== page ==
As a backpacker, your back is your most important asset on the trip. 7-10kg may not sound like much at first, but stretch it to several weeks or months (along with the occasional need to run with it), and that’s a whole lot of weight to shoulder!
Before embarking on my solo backpacking trip, one of my main concerns was how I was going to carry the weight on my back for three months. I have a small frame so I had to be selective with what I choose to bring.
Even then, my clothes, toiletries, laptop and other essentials in the backpack weighed about 8kg. I also had a daytime sling bag to carry my camera, tripod, notebook, make-up and umbrella which came up to about 1.5kg. Along the way, I accumulated leaflets, postcards and gifts, easily piling on another 2kg.
Don’t let that discourage you though! The last thing you want at the end of the trip is a backache or long-term back problem, but rather than shying away from the backpacking, there are a few precautions you can take. Here’s how:
Invest in a good backpack
A few years before I went on my trip, I had a large backpack which strained my shoulders and back within a few hours. It was hurting me so much I had to give up on it.
The main reason that backpack didn’t work was because of its design. It was bulky, heavy on its own and didn’t have the proper features to alleviate the pressure on my shoulders.
Nowadays there are all sorts of nifty backpacks in the market catering to this travel style. I recommend looking for one which is light, has padded shoulder straps and most importantly, has padded waist straps. Trust me, the padded waist straps make a difference. They balances the pressure on your shoulders by shifting some of the weight to your hips and pulling the bag closer to the body.
I carried an Osprey Porter 30 for my trip across Europe. It worked well for me and I can’t wait to use it again for my upcoming trips. I’ll write more on the bag in a later post.
Keep the backpack close to the body
Space between the bag and your back exerts more pressure on the shoulders. There are two ways to counter this:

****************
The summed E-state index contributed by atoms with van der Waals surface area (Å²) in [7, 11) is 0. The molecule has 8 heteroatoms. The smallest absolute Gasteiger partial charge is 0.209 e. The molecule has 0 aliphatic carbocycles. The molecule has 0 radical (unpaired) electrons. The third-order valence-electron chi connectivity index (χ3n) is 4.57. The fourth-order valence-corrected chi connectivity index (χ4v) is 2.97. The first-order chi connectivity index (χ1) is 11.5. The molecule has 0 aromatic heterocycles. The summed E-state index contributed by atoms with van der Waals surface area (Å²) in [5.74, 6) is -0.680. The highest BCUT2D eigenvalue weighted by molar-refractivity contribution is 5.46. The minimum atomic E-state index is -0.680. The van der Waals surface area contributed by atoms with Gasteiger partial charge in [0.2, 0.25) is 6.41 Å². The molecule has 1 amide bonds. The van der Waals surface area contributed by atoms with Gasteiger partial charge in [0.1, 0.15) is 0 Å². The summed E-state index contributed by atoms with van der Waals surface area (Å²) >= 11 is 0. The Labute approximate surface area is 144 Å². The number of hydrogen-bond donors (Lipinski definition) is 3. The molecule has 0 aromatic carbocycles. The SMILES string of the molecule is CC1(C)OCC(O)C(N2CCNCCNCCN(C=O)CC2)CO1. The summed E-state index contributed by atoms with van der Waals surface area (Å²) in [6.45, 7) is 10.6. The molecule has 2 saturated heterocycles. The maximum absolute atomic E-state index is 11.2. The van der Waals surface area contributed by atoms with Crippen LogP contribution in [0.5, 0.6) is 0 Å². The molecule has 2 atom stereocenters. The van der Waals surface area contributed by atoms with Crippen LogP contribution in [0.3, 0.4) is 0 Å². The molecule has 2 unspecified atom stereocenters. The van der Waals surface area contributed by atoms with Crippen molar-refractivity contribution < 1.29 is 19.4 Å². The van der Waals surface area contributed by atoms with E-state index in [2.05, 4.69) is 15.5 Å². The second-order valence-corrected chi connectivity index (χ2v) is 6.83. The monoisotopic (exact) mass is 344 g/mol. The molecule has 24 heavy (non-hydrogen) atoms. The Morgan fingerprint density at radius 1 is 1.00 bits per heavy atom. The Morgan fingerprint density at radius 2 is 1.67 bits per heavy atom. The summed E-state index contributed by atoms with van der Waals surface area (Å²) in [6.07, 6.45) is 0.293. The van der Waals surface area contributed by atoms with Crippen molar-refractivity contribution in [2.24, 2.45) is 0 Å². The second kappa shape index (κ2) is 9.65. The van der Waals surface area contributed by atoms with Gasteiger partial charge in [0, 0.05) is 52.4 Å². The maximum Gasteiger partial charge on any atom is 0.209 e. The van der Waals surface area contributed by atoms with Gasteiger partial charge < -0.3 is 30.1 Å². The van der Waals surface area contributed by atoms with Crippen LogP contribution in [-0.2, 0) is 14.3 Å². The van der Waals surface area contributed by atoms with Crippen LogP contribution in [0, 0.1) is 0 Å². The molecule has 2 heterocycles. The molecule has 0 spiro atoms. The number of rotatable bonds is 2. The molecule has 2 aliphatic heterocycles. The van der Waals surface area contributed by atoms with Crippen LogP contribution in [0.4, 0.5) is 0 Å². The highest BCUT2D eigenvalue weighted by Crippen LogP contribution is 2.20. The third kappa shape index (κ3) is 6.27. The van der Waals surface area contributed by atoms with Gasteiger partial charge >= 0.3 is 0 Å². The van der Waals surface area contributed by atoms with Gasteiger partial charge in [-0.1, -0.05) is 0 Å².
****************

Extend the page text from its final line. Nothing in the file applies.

(i) Adjust the shoulder strap to bring the backpack closer to your body.
(ii) If you start to feel a strain while walking, pull the straps of your backpack to narrow the gap further.
These help to distribute the weight throughout your body instead of forcing the shoulders to do most of the work.
Give it a rest
Waiting for a train? Put it down. Nowhere to sit? Find a railing you can lean your bag on for support, or sit on it if you don’t mind. Be creative with your environment. It’s unnecessary to stress out your body by constantly carrying it.
Listen to your body when travelling. Whenever it starts to feel uncomfortable, take a break on a bench or sidewalk. Take time to immerse in the surroundings.
Obviously you would leave your backpack at your accommodation before heading out. But what if you didn’t book one or are only able to check in later?
Most hostels or hotels allow you to leave your bags in their storage area prior to check-in time. Make full use of it.
If you don’t have a place booked for the day and are not keen on dragging your backpack with you, look for a public storage area. You can find this service at most airports and train stations. They usually charge a small fee to keep your luggage for up to 24 hours. In Paris, for instance, you can leave your luggage in lockers at most train stations for €5.50 to €9.50 per day.
Sneak in core exercises
Exercising isn’t just about cardio or strength training. Strengthening the core helps you maintain proper posture, stabilise the body and improve flexibility. Yoga, pilates, taichi, planking – you name it. I’d been joining Body Balance classes prior to the trip so I would sneak it into my routine when I can.
Whether it is to warm up or cool down, stretching is an important step when performing core exercises (or any form of exercise for that matter). It’s a good way to lessen back pain and injuries. And the best part? As core exercises do not require much equipment, you can do it discretely in the room.
This is the simplest and most important way to take care of your back. Each time you put your backpack down, stretch to give your muscles some relief. It only takes a few seconds and you’ll feel much better afterwards.
From one backpacker to another, do take care of yourself and the one who will always have your back(pack). Stay safe!
Do you have any other tips for fellow backpackers out there?